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The Carletonian

The Carletonian

Carleton to raise funds, donate dining dollars for United Way

<y year, 90 percent of Northfielders are touched by services supported by the Northfield Area United Way. United Way is an international non-profit organization that raises money for community organizations such as literacy programs, housing, food shelves and many others.

The Northfield Area United Way supports about 30 local programs and receives donations from across the community, including from Carleton. And unlike many non-profit organizations, because its overhead costs are covered by grants, United Way puts 100 percent of the money raised towards direct service.

Carleton’s annual drive among faculty and staff usually raises about $80,000 for the Northfield Area United Way, a large fraction of their $450,000 goal. This year, the drive’s organizers hope to beat their record and raise $83,000, approximately 18 percent of the overall community goal.

In order to reach it, they hope to get students involved as well.

“I know that Carleton students are committed to Northfield. Their number of volunteer hours shows that,” said Christopher Tassava, associate director of Corporate and Foundation Relations and co-chair of Carleton’s drive.

“I hope that this is another way that they can give. Just $5 can buy several meals for someone at the local food shelf.”
The organizers want this drive to attract those students who are looking for a simple and quick way to make a real difference.

“I know that most students care about social justice and our local community, but with their busy lives they just need some easy ways to contribute,” said Sylvie Lam ’12, one of the student organizers.

Additionally, co-chairs Fred Rogers, Joe Hargis and Tassava hope to capitalize on students’ leftover dining dollars at the end of the term.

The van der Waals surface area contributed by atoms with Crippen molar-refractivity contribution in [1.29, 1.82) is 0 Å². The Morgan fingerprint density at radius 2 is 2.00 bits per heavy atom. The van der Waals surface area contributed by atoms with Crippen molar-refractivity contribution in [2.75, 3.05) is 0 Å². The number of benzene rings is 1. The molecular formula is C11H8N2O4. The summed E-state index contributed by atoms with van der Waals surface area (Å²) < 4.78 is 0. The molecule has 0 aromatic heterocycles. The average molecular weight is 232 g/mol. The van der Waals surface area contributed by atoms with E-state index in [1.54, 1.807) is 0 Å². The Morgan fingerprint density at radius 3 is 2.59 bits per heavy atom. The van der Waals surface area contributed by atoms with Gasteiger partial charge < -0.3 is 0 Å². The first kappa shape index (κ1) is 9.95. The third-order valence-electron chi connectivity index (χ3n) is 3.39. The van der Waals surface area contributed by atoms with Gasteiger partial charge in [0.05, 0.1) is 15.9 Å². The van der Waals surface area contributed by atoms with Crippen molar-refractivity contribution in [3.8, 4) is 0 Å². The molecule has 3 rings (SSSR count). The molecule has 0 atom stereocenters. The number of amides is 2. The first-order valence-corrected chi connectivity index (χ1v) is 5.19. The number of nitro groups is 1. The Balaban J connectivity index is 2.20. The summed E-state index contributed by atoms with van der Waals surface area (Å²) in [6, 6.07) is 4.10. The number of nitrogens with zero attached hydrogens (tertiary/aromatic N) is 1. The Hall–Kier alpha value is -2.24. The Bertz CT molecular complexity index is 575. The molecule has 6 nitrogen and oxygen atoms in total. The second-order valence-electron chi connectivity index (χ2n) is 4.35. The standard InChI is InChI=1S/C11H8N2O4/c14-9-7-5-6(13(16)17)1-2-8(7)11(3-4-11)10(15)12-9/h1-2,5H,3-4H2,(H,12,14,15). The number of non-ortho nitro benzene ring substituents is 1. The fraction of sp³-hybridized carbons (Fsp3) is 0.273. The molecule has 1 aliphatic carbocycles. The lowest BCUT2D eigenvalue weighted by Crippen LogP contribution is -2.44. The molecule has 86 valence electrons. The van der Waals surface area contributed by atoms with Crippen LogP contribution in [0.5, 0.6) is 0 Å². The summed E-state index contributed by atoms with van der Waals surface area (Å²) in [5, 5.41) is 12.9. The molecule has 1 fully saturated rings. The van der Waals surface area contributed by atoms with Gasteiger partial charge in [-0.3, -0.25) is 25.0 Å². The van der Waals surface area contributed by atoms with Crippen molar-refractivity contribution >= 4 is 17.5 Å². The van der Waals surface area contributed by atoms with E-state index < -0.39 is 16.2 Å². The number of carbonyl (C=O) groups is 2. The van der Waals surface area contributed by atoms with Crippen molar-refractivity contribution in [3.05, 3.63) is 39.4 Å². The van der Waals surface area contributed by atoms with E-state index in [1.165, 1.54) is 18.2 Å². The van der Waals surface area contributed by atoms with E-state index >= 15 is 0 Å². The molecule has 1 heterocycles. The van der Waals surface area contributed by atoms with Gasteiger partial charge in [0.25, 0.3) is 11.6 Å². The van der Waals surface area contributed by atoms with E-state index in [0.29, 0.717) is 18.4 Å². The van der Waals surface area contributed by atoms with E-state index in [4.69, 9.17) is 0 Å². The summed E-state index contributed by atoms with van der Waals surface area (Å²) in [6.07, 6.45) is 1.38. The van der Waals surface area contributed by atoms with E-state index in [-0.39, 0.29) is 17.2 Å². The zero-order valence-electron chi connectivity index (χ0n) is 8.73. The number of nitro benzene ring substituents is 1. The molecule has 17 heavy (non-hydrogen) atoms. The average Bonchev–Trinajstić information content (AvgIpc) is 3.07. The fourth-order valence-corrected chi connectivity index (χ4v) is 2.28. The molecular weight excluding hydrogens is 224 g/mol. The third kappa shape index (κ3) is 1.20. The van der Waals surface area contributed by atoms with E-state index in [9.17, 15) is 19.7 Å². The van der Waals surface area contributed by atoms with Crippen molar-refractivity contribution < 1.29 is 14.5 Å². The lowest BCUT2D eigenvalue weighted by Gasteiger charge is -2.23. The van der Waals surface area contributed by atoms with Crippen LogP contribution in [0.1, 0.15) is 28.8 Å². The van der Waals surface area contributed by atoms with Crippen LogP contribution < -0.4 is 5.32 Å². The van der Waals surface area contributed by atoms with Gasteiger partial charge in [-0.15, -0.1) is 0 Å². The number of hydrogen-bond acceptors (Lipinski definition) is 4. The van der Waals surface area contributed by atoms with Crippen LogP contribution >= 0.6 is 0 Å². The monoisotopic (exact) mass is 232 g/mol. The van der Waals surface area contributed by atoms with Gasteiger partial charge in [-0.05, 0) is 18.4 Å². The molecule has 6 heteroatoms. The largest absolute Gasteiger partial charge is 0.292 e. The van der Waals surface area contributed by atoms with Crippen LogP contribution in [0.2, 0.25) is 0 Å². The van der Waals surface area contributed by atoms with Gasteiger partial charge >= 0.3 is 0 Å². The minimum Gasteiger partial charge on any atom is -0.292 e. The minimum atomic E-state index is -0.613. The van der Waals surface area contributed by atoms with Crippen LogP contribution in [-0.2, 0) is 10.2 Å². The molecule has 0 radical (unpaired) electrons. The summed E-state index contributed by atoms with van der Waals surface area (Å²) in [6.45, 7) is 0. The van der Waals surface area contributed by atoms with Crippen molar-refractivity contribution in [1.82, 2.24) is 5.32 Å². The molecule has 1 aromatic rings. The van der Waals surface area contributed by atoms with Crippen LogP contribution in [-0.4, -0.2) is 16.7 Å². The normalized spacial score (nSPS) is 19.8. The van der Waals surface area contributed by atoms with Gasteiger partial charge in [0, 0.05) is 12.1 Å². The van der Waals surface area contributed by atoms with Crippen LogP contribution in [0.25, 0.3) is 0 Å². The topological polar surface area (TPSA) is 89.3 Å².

“We were initially going to do a meal replacement” through Bon Appétit, Lam said, “but then when we found out that only two dollars of that actually goes to the cause, we decided to ask students to donate their extra dining dollars instead.”

There will be a table in Sayles at lunchtime during tenth week (Nov. 14-18) where the dining dollars will be accepted.
“Roughly one third of the staff and faculty usually donate, and the money we raise makes us the biggest contributor in the area,” Tassava said. “I think that generosity speaks to Carleton’s commitment to Northfield. We are not just sitting in town, but we are a part of it.”

The Carleton community chose the United Way as the beneficiary of their annual drive because it distributes its sub-grants across the whole community and not just to one sub-set.

The community also decides which organizations receive the donations: an allocation panel of local volunteers reviews the applications and decides how to divvy out the money.

“In general, supporting the services of the United Way is a really good way to facilitate a positive relationship between the college and the town,” Lam said.

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